A Republican bill would block a regulation of President Obama’s that they see as executive overreach, but privacy advocates claim it could allow companies to sell your private Internet and search history. Who’s right?

The context and what the bill does

The Federal Trade Commission maintains jurisdiction over most aspects of the Internet. But after the 2016 election during the lame-duck session, another Washington agency called the Federal Communications Commission issued new regulations related specifically to Internet service providers, also known as ISPs. (You’ve probably heard of some of the country’s biggest ISPs, which include Comcast, Verizon, AT&T;, Time Warner, Cox, and CenturyLink.)

These new rules required all Internet browsing data, as well as data regarding app usage on mobile devices, be subject to the same privacy requirements as sensitive or private personal information. This overtook the previous rule by the FTC, the agency which previously had authority over regulating ISP’s and differentiated privacy requirements based upon the sensitivity of the information, with more stringent rules for such things as health information or Social Security numbers. The methods are also more invasive to the ISP companies, since the FCC also issues pre-emptive regulations while the FTC primarily conducted investigations.

Introduced by Sen. Jeff Flake (R-AZ) — chair of the Senate Judiciary Subcommittee on Privacy, Technology and the Law — and Rep. Marsha Blackburn (R-TN7), Senate Joint Resolution 34 and House Joint Resolution 86 are companion bills that would nullify the FCC’s rule. However, they would not return jurisdiction over regulating ISP’s back to the FTC, as they were previously.

What supporters say

Many Republicans saw these new rules as a power grab during the closing days of the Obama Administration. The rule was issued on December 2, 2016 and took effect on January 3, 2017, less than three weeks before President Trump took office. Supporters of the bill argue that the legislation would prevent the one-size-fits-all regulation.

“Under the FTC’s watch, our internet and data economy has been the envy of the world. The agency’s evidence-based approach calibrates privacy and data-security requirements to the sensitivity of information collected,” Senate lead sponsor Flake wrote in a Wall Street Journal op-ed.

“The FCC rules subject all web browsing and app usage data to the same restrictive requirements as sensitive personal information. That means that information generated from looking up the latest Cardinals score or checking the weather in Scottsdale is treated the same as personal health and financial data.”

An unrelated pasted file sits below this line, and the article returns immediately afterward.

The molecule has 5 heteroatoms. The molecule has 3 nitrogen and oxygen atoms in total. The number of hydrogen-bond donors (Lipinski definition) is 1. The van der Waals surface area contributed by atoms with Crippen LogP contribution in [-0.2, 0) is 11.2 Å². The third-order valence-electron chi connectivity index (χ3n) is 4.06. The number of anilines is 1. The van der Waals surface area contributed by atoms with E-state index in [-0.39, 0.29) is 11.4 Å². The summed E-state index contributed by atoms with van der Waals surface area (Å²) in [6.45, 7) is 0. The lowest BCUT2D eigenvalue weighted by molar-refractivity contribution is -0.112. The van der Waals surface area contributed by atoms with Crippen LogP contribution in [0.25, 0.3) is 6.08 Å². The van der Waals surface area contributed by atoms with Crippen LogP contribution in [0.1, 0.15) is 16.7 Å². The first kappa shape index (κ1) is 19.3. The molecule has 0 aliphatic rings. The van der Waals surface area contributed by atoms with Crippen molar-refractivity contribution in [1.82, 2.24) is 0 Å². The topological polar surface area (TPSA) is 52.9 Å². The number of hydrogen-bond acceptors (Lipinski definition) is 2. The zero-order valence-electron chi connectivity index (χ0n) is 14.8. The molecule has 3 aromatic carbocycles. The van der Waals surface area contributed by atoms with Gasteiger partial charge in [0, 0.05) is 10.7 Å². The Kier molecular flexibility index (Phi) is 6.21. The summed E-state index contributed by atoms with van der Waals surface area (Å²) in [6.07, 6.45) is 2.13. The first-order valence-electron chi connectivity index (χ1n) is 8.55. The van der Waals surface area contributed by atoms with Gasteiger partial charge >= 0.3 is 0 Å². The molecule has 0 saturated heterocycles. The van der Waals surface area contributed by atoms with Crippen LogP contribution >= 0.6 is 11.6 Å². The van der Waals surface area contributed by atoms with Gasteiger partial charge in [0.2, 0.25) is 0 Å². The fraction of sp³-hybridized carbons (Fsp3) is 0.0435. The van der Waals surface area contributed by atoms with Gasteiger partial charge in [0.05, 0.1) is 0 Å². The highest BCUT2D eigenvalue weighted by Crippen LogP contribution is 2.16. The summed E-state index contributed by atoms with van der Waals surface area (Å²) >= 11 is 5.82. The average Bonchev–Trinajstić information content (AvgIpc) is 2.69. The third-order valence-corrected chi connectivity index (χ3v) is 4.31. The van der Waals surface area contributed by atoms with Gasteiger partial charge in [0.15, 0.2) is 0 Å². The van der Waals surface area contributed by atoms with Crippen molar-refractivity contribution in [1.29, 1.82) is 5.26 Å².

ISP companies also contended that the FCC rules have placed them at a disadvantage with other non-ISP Internet companies that also collect user data, like Netflix or Facebook.

What opponents say

Privacy advocates warn that the legislation could produce dire consequences for consumer privacy, with Privacy News Online calling it “a bill to let telecoms sell your private Internet history.”

“Its goal is to remove all the hard-earned net neutrality regulations gained to protect your internet history from advertisers and and worse,” they wrote. “Specifically, the FCC had been able to prevent internet service providers (ISPs) from spying on your internet history, and selling what they gathered, without express permission. This legal protection on your internet history is currently under attack thanks to these 24 Senators and lots of ISP lobbying spend.”

That’s not false, as ISPs have been previously shown to sell user data to third parties, who in turn use it for marketing or other purposes.

Odds of passage

The odds of passage are decent — if Trump’s new FCC Commission Ajit Pai doesn’t overturn the rule on his own first. Pai already placed a partial halt to some of the ISP rules in February.

The Senate legislation has attracted 23 cosponsors, all Republicans. It awaits a vote in the Senate Commerce, Science, and Transportation Committee.

The House legislation has attracted 16 cosponsors, also all Republicans. It awaits a vote in the House Energy and Commerce Committee. Blackburn is the third-most conservative House member, based on a GovTrack analysis of voting records so far during this Congress.

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Re: Should we be concerned about net neutrality, and why?
« Reply #35 on: March 23, 2017, 09:56:38 PM »
So what will everyone here do about this new situation?

AdBlockPlus?
EFF Badger?
EFF HTTPSEverywhere?
Tor?
VPN?

My ISP outsourced their email operation to Yahoo some time ago. At one point today while using webmail AdBlock was saying it blocked ~50 ads and EFF Badger blocked 3 trackers. And I PAY for this email service (and internet access?).

Not many competitors in my town. As in none.

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Re: Should we be concerned about net neutrality, and why?
« Reply #36 on: March 27, 2017, 08:36:05 AM »